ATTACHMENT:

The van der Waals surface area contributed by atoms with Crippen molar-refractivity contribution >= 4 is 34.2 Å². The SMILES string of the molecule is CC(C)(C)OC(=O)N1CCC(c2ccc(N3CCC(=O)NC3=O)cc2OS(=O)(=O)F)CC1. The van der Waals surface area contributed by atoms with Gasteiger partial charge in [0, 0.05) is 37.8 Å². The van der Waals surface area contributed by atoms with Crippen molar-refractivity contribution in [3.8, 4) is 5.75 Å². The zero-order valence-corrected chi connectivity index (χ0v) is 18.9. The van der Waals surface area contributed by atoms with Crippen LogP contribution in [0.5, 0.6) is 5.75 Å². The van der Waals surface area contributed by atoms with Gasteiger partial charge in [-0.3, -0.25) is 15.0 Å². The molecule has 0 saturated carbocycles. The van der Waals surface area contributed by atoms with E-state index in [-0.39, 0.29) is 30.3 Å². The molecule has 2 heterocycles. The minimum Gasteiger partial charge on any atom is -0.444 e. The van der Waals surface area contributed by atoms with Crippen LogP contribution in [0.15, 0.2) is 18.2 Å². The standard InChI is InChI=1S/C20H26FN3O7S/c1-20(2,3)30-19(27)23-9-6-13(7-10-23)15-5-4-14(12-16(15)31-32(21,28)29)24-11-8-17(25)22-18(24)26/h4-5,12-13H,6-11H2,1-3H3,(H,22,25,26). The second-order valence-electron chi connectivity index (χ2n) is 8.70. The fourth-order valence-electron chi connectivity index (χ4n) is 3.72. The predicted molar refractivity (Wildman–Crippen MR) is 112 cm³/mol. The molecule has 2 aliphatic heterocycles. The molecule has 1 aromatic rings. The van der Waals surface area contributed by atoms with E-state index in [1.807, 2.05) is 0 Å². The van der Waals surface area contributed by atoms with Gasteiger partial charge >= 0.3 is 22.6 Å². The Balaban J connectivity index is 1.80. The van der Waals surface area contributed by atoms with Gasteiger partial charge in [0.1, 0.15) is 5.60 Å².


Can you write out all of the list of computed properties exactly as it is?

The van der Waals surface area contributed by atoms with Crippen molar-refractivity contribution >= 4 is 34.2 Å². The SMILES string of the molecule is CC(C)(C)OC(=O)N1CCC(c2ccc(N3CCC(=O)NC3=O)cc2OS(=O)(=O)F)CC1. The van der Waals surface area contributed by atoms with Gasteiger partial charge in [0, 0.05) is 37.8 Å². The van der Waals surface area contributed by atoms with Crippen molar-refractivity contribution in [3.8, 4) is 5.75 Å². The zero-order valence-corrected chi connectivity index (χ0v) is 18.9. The van der Waals surface area contributed by atoms with Crippen LogP contribution in [0.5, 0.6) is 5.75 Å². The van der Waals surface area contributed by atoms with Gasteiger partial charge in [-0.3, -0.25) is 15.0 Å². The molecule has 0 saturated carbocycles. The van der Waals surface area contributed by atoms with E-state index in [-0.39, 0.29) is 30.3 Å². The molecule has 2 heterocycles. The minimum Gasteiger partial charge on any atom is -0.444 e. The van der Waals surface area contributed by atoms with Crippen LogP contribution in [0.15, 0.2) is 18.2 Å². The standard InChI is InChI=1S/C20H26FN3O7S/c1-20(2,3)30-19(27)23-9-6-13(7-10-23)15-5-4-14(12-16(15)31-32(21,28)29)24-11-8-17(25)22-18(24)26/h4-5,12-13H,6-11H2,1-3H3,(H,22,25,26). The second-order valence-electron chi connectivity index (χ2n) is 8.70. The fourth-order valence-electron chi connectivity index (χ4n) is 3.72. The predicted molar refractivity (Wildman–Crippen MR) is 112 cm³/mol. The molecule has 2 aliphatic heterocycles. The molecule has 1 aromatic rings. The van der Waals surface area contributed by atoms with E-state index in [1.807, 2.05) is 0 Å². The van der Waals surface area contributed by atoms with Gasteiger partial charge >= 0.3 is 22.6 Å². The Balaban J connectivity index is 1.80. The van der Waals surface area contributed by atoms with Gasteiger partial charge in [0.1, 0.15) is 5.60 Å².